Whether it is gun possession, assault with a dangerous weapon (to wit: a firearm) or use of a gun in a drug trafficking case…the rules for Massachusetts gun charges are about to change..
The aftermath of last week’s tragic Connecticut shootings have brought the issue of gun-related crime to the forefront again. This time, however, it seems clear that federal and state laws will be changed as a result. Further, the approach by law enforcement is likely to be even tougher in crimes in which firearms are used.
Firearms have become an omnipresent part of our society. While people differ as to the merits of gun control legislation, nobody is in favor of violent crime…particularly when guns are used in the furtherance of that violence.
It will come as no surprise to any regular reader of Attorney Sam’s Take that our criminal statutes, as well as how they are enforced, are often effected by current events. Horrific tragedies such as the Newtown killings pull at our heartstrings with the force of a sledge hammer. The media gives voice to our cries for a solution to ensure that it never happens again. In response, our political leaders, both in and out of law enforcement, either try to solve the problem…or, at least, appear as if they are trying to solve it.
Quite often, it is the latter, as in the case of our yet-existing waste of political action regarding anti-bullying.
This time? Well, that remains to be seen. However, you may be sure that the Commonwealth is going to do all it can to seem ever-aggressive when it comes to firearms.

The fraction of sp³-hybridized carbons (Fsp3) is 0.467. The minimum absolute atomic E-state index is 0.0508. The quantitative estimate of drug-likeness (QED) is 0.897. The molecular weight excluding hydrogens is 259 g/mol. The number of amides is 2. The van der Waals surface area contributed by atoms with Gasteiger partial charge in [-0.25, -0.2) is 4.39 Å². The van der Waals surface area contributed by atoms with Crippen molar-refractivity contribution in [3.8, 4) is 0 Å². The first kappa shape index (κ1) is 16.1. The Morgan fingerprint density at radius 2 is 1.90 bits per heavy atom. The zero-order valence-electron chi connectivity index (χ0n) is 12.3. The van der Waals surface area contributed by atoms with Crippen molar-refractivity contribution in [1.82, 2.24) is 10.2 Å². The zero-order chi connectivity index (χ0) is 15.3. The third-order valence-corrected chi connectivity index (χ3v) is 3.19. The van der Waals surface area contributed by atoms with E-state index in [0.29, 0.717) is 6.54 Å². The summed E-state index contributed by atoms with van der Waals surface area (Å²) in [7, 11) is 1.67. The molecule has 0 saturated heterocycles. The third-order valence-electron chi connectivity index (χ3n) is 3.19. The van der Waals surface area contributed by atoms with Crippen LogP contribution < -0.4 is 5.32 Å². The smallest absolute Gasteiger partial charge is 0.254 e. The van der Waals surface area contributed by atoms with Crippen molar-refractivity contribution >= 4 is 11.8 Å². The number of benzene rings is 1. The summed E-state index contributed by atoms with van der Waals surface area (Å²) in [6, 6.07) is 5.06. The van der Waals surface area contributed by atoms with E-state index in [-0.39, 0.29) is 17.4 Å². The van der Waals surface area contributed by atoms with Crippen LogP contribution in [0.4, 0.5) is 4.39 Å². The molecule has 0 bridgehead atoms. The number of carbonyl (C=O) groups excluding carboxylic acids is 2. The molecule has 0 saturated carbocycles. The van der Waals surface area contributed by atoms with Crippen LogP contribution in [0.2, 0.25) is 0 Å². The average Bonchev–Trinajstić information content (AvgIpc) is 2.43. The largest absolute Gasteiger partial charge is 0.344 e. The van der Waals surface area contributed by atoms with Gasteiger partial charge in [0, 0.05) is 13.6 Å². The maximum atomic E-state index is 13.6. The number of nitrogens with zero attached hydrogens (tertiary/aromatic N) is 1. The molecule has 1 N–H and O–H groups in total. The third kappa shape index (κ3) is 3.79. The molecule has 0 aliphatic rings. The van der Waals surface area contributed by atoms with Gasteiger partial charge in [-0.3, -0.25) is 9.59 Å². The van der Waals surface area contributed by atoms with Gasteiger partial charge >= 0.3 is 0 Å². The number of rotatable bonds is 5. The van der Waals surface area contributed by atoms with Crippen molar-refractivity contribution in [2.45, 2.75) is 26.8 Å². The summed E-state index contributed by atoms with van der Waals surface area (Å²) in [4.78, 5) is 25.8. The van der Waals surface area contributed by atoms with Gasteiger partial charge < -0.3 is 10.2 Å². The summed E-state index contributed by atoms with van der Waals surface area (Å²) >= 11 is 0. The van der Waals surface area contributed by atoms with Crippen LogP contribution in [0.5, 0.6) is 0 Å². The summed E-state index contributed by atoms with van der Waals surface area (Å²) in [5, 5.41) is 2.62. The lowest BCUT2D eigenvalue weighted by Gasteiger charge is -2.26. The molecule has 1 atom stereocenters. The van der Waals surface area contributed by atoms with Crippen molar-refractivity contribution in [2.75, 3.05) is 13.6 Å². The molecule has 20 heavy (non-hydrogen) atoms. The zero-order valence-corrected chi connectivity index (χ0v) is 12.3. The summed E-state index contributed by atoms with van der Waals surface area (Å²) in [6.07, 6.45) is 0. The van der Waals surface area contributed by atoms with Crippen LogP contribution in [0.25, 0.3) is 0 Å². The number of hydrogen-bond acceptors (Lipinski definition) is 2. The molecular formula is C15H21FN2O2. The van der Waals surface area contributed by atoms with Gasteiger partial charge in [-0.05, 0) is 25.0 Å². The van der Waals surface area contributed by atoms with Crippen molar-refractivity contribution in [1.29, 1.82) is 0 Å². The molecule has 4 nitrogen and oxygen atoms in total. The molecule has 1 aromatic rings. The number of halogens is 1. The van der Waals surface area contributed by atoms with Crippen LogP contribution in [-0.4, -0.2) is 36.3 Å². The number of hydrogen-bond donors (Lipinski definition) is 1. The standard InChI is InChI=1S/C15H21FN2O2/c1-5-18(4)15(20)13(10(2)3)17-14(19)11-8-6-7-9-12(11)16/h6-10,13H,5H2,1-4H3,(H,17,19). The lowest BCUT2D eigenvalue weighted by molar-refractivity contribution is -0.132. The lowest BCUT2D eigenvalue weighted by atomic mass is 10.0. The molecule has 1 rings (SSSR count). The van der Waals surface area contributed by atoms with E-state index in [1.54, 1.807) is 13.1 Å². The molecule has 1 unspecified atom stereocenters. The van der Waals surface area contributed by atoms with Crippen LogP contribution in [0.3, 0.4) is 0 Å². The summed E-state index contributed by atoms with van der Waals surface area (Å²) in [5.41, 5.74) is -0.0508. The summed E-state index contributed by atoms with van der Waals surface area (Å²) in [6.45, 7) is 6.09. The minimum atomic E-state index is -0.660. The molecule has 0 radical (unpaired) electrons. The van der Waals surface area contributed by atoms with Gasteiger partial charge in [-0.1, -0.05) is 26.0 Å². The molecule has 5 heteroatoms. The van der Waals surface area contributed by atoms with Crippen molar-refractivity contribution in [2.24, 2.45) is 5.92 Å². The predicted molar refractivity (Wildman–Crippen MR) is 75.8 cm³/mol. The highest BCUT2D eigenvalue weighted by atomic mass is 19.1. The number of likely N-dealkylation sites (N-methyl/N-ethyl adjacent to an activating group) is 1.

“You mean in terms of gun control?”
Yes, I would expect that, regardless of what changes might be brought to the existing legislation, law enforcement is likely to make legal gun possession to be as difficult as possible…especially when it comes to military assault arms. It is unlikely to be lost on law enforcement that sales for guns such as those that were used by the Newtown shooter, the perpetrator of the massacre, have skyrocketed since the incident. Perhaps it is simply because gun owners are frightened that this is their last opportunity to own such apparently necessary (to them, somehow) gems. Or, perhaps it is for more disturbing reasons.
In any event, I would expect the fight to obtain and keep gun licenses to become tougher. However, the changes will not end there.
Already, we have additional penalties for various crimes when firearms are used in connection with the underlying crimes. Crimes like drug trafficking, home invasion and assault and battery carrier tougher treatment if a gun is used. Those laws are already on the books.
Yet the Connecticut massacre still happened.
So, expect that extra measures will be taken for tougher punishment for crimes when a gun is used.
“Does that make sense? Will making what is already illegal MORE illegal make the difference?”
My opinion? Of course not. And as much of a fan of guns as I am not, addressing the use of guns is not likely to, by itself, prevent another Connecticut massacre from happening. It will simply, at best, make it more difficult for another disturbed and hopeless soul to acquire so much fire power.
Maybe only ten kids will be killed next time. Hardly seems a cure-all to me.
My opinions notwithstanding, the reality is that we are likely to see tougher laws regarding the purchase, ownership and use of firearms.
It is another reason why, if you sense you are being charged with a crime, particularly if it involves the use of a firearm, you want to be sure that your attorney is well acquainted with the criminal laws of the Commonwealth.
Good ol’ Attorney Will Executor who handled a tax case for Uncle Charlie once a few years back. Is not likely to be aware of the new changes in criminal law. Neither the law as it is written or…even more importantly…how it is enforced.